Global food demand and the sustainable intensification of agriculture cover image

Resource information

Date of publication: 
October 2011
Resource Language: 
ISBN / Resource ID: 
DOI10.1073/pnas.1116437108
Pages: 
5
License of the resource: 

Global food demand is increasing rapidly, as are the environmental impacts of agricultural expansion. Here, we project global demand for crop production in 2050 and evaluate the environmental impacts of alternative ways that this demand might be met. We find that per capita demand for crops, when measured as caloric or protein content of all crops combined, has been a similarly increasing function of per capita real income since 1960. This relationship forecasts a 100–110% increase in global crop demand from 2005 to 2050. Quantitative assessments show that the environmental impacts of meeting this demand depend on how global agriculture expands. If current trends of greater agricultural intensification in richer nations and greater land clearing (extensification) in poorer nations were to continue, ∼1 billion ha of land would be cleared globally by 2050, with CO2-C equivalent greenhouse gas emissions reaching ∼3 Gt y−1 and N use ∼250 Mt y−1 by then. In contrast, if 2050 crop demand was met by moderate intensification focused on existing croplands of underyielding nations, adaptation and transfer of high-yielding technologies to these croplands, and global technological improvements, our analyses forecast land clearing of only ∼0.2 billion ha, greenhouse gas emissions of ∼1 Gt y−1, and global N use of ∼225 Mt y−1. Efficient management practices could substantially lower nitrogen use. Attainment of high yields on existing croplands of underyielding nations is of great importance if global crop demand is to be met with minimal environmental impacts.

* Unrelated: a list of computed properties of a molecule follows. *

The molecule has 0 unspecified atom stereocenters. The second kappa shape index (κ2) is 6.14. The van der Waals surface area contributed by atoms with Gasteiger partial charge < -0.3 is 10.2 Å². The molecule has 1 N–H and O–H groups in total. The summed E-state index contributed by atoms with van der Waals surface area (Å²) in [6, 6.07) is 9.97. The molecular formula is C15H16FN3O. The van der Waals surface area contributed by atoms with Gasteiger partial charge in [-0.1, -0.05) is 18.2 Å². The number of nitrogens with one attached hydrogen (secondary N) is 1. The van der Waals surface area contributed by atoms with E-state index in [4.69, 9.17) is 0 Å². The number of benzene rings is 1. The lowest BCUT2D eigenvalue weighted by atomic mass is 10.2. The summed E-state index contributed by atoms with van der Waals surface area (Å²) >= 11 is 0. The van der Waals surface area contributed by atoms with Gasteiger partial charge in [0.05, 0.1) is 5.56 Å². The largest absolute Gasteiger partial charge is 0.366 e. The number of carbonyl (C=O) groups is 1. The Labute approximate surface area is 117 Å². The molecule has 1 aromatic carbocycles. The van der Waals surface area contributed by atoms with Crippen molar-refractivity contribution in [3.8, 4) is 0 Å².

Authors and Publishers

Author(s), editor(s), contributor(s): 
David Tilman Christian Balzer Jason Hill Belinda L. Beforta
Publisher(s): 

PNAS is one of the world's most-cited and comprehensive multidisciplinary scientific journals, publishing more than 3,800 research papers annually. Established in 1914, PNAS publishes cutting-edge research, science news, Commentaries, Reviews, Perspectives, Colloquium Papers, and actions of the National Academy of Sciences.

The journal's content spans the biological, physical, and social sciences and is global in scope. Nearly half of all accepted papers come from authors outside the United States.

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